The state government itself admits that, without this, state public servants will have their salaries delayed from February onwards and, “very likely”, will return to receiving payments in installments in the first half of the year.
The fiscal situation in Minas is not just a concern for state authorities. In Planalto, in addition to calculating the possible political benefits of a solution, there is a diagnosis that the problem could spill over to the federal sphere if Minas’s financial situation worsens. The PT assesses that it suffered political losses with the financial debacle in Minas when the state was governed by Fernando Pimentel.
Minas Gerais politicians assess that the main idea studied by Pacheco and Silveira, of federalizing some state-owned companies as a form of payment, would create political difficulties for Zema. The governor wants to sell these companies.
Last month, Zema presented the privatization model for Cemig (Companhia Energética de Minas Gerais) to state deputies. Zema also intends to privatize Copasa (Companhia de Saneamento de Minas Gerais).
Another state-owned company that could enter the negotiations with the Union is Codemig (Companhia de Desenvolvimento Econômico de Minas Gerais). The company currently manages the Araxá niobium reserve, considered the largest in the world.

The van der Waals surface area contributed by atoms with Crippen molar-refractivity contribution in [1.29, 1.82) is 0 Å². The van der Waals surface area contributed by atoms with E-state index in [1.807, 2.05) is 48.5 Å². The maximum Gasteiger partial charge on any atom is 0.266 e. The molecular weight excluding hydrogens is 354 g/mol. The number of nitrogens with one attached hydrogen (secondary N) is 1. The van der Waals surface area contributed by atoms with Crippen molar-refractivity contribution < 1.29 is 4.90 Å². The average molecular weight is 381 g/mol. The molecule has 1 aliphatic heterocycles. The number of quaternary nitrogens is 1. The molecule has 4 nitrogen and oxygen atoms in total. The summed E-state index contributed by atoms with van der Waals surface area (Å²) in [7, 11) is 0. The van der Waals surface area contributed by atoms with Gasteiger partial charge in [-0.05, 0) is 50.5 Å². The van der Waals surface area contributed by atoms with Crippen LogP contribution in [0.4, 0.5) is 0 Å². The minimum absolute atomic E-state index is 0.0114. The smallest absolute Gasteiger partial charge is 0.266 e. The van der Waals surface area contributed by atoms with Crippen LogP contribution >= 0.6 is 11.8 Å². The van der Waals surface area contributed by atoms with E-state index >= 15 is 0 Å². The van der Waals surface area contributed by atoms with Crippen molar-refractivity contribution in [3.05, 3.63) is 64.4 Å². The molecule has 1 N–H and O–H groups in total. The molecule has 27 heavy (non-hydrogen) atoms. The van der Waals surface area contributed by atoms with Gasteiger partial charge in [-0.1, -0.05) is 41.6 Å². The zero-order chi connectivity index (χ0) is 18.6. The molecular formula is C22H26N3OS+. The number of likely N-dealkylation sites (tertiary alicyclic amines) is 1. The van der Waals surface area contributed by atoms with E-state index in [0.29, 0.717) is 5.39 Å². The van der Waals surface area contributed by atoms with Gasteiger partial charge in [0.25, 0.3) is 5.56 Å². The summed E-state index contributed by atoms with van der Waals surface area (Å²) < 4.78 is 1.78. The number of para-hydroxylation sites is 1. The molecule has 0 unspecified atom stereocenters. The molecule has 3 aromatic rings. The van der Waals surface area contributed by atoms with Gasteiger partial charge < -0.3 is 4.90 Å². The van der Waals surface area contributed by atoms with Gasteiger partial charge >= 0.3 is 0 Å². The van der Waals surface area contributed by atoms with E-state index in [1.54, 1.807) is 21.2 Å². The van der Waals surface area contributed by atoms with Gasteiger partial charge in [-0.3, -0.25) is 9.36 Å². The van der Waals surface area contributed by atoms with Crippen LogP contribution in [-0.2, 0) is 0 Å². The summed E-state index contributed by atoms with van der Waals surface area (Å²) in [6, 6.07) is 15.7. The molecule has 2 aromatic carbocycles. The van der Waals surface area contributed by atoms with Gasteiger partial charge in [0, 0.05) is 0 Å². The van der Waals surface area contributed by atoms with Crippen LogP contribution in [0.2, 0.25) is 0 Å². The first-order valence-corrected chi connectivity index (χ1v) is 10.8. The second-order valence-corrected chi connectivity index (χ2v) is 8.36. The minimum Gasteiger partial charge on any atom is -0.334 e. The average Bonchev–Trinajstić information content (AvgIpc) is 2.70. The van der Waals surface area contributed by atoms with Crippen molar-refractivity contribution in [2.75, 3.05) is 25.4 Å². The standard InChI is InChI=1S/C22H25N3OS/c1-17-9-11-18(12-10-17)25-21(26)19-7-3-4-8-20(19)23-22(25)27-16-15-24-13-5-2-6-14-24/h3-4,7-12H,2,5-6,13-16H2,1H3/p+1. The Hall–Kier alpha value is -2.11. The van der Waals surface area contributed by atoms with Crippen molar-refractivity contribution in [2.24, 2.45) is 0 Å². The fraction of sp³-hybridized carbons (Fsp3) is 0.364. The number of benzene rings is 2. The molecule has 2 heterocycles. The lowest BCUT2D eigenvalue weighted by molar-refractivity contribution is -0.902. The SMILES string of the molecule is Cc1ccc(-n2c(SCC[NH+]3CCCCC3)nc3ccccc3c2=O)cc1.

On another front, the Union’s proposal could remove from Zema amounts that the state should receive in legal actions. One of the most coveted credits is the renegotiation of the agreement made after the dam collapse in Mariana, in 2015.
On Thursday (16), the visit of a caravan of state deputies to Pacheco’s office in the Senate — including the government leader in the Assembly, João Magalhães (MDB) — signaled Zema’s isolation.
Behind the scenes, the assessment is that he missed the opportunity to renegotiate the amount owed during the government of Jair Bolsonaro (PL), his political ally, and now depends on Lula or the state Legislature.
Silveira and Pacheco took the ideas under discussion to Planalto and heard from the president that the government was interested in finding a formula that would definitively resolve the fiscal situation in Minas.
To allies, Pacheco denies that his articulation aims to weaken Zema to strengthen himself politically in the state.
In a note, the Government of Minas stated that the initiatives are not “able to eliminate the need for the RRF [Regime de Recuperação Fiscal]” on time, but “can greatly improve the future fiscal scenario.” He also said that the ideas “do not get in the way” and “add to the effort to equalize the debt.”
The government also declared that, close to the deadline set by the STF, “opposition political forces in the state clearly organized themselves to resist, but realized that the problem is structural and needs to be addressed.”
“We welcome this effort by President Rodrigo Pacheco and President Lula’s opening, as we would be able to make room, in the RRF environment, for inflationary adjustments to civil servants every year (and not just the minimum of two that we have already foreseen). ), also rescuing part of the state’s investment capacity in infrastructure.”